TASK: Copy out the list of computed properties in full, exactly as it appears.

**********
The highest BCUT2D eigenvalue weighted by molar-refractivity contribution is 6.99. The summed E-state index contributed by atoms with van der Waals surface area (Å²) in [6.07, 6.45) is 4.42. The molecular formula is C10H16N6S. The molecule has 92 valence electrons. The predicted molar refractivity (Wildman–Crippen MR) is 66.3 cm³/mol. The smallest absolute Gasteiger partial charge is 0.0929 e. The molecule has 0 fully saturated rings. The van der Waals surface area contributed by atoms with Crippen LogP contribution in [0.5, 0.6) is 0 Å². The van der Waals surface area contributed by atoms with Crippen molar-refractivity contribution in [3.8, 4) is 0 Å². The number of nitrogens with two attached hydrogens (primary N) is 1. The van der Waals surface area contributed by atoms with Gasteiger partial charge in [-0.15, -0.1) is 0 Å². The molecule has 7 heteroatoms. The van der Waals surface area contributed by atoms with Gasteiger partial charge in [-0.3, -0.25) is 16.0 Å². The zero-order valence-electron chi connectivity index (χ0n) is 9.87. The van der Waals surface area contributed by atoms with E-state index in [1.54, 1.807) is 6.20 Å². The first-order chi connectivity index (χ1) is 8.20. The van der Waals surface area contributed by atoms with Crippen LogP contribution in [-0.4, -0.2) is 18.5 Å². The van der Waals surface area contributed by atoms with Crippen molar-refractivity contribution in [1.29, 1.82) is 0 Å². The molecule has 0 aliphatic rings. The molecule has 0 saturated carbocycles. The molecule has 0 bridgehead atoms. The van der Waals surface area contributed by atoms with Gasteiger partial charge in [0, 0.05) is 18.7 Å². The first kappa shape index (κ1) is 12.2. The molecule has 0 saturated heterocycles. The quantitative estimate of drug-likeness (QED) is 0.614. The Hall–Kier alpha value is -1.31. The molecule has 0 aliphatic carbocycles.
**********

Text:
The highest BCUT2D eigenvalue weighted by molar-refractivity contribution is 6.99. The summed E-state index contributed by atoms with van der Waals surface area (Å²) in [6.07, 6.45) is 4.42. The molecular formula is C10H16N6S. The molecule has 92 valence electrons. The predicted molar refractivity (Wildman–Crippen MR) is 66.3 cm³/mol. The smallest absolute Gasteiger partial charge is 0.0929 e. The molecule has 0 fully saturated rings. The van der Waals surface area contributed by atoms with Crippen LogP contribution in [0.5, 0.6) is 0 Å². The van der Waals surface area contributed by atoms with Crippen molar-refractivity contribution in [3.8, 4) is 0 Å². The number of nitrogens with two attached hydrogens (primary N) is 1. The van der Waals surface area contributed by atoms with Gasteiger partial charge in [-0.15, -0.1) is 0 Å². The molecule has 7 heteroatoms. The van der Waals surface area contributed by atoms with Gasteiger partial charge in [-0.3, -0.25) is 16.0 Å². The zero-order valence-electron chi connectivity index (χ0n) is 9.87. The van der Waals surface area contributed by atoms with E-state index in [1.54, 1.807) is 6.20 Å². The first-order chi connectivity index (χ1) is 8.20. The van der Waals surface area contributed by atoms with Crippen LogP contribution in [-0.4, -0.2) is 18.5 Å². The van der Waals surface area contributed by atoms with Crippen molar-refractivity contribution in [1.29, 1.82) is 0 Å². The molecule has 0 aliphatic rings. The molecule has 0 saturated carbocycles. The molecule has 0 bridgehead atoms. The van der Waals surface area contributed by atoms with Gasteiger partial charge in [0, 0.05) is 18.7 Å². The first kappa shape index (κ1) is 12.2. The molecule has 0 saturated heterocycles. The quantitative estimate of drug-likeness (QED) is 0.614. The Hall–Kier alpha value is -1.31. The molecule has 0 aliphatic carbocycles.